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Rhymes for Annie Rose is a beautiful book of simple, easy to understand poems for young children writtenby Shirley Hughes’ as if for her character, baby Annie Rose.

Annie Rose is the younger sister of the classic character, Alfie, created by Hughes decades ago, but who is still popular with children today.


An Evening at Alfie’s is a prose story book about what happens to Alfie and Annie Rose when mum and dad go out for dinner and a baby sitter comes round to look after them. Alfie gets a more exciting evening than he planned when a burst water pipe means that it starts raining on the landing.


I cannot resist books by Shirley Hughes.  It is not the writing I love, although I do like her easy to understand, simple stories about what life is really like for little children. It is her illustrations which set my pulse racing and which have such a strong emotional pull for me.

Alfie and Annie Rose were already well established as characters when I was a child and I grew up with their stories as a staple of my daily life.  Looking at them then used to make me feel warm, and safe, and understood. Looking at them now takes me right back to my childhood, and reading the stories is an incredibly nostalgic experience for me.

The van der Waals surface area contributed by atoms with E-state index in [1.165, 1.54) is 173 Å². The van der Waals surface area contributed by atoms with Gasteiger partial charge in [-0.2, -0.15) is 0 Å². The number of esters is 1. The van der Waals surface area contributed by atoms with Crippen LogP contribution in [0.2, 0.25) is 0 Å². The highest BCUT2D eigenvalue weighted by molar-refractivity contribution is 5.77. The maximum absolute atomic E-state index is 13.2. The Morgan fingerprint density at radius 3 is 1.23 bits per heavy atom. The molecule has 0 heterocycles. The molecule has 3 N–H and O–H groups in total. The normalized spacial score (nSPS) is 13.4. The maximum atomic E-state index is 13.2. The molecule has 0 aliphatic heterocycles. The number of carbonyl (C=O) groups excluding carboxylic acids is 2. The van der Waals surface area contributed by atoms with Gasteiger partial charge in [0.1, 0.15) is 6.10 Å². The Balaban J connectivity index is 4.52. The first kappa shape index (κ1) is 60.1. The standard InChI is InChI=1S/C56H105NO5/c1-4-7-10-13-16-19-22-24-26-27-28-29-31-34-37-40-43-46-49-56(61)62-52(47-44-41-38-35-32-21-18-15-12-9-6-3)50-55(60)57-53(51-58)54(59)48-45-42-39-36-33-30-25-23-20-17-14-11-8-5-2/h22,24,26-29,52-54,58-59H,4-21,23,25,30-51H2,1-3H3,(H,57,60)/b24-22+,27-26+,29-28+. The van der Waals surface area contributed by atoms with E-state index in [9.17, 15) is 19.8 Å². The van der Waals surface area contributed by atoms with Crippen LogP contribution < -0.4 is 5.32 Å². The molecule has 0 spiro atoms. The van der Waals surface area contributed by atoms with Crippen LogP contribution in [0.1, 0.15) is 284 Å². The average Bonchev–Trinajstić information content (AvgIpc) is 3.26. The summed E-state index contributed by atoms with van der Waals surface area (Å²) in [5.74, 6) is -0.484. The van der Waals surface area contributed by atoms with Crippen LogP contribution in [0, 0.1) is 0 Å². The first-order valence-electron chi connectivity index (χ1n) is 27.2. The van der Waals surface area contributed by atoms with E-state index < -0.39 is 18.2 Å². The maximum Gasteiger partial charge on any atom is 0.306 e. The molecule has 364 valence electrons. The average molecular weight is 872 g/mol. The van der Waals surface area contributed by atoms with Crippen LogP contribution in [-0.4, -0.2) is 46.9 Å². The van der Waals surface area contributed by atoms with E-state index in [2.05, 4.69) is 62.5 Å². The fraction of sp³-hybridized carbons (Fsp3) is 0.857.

The picture that particularly stands out for me is one where Annie Rose and Alfie make a shop under a bush in the garden, which is something my brother and I used to do as children. I am so fond of that picture I would love to have it framed.

You would think that children would no longer relate to the Alfie stories and pictures, as they do show a life that is more reminiscent of the world I grew up in, with milk men and paper boys and old fashioned fires in the living room, than the world of today.  Not that Shirley Hughes has ever stopped writing and illustrating books, and is still going strong in her nineties.  Nevertheless, the stories and the pictures are rather old fashioned, but as with all true children’s classics this does not really seem to matter.

The stories fascinate children because Hughes’ shows both an eye and an ear for what small children are interested in. She has the perfect ability to capture the excitements and ups and downs of the daily life of a child, what makes them happy, what makes them sad, and what keeps them interested.

These books are perfect for early years and pre school children from about the age of two to five.  They are just as popular for boys as for girls and they are particularly popular with me.

You can find out more about Alfie here on his own website.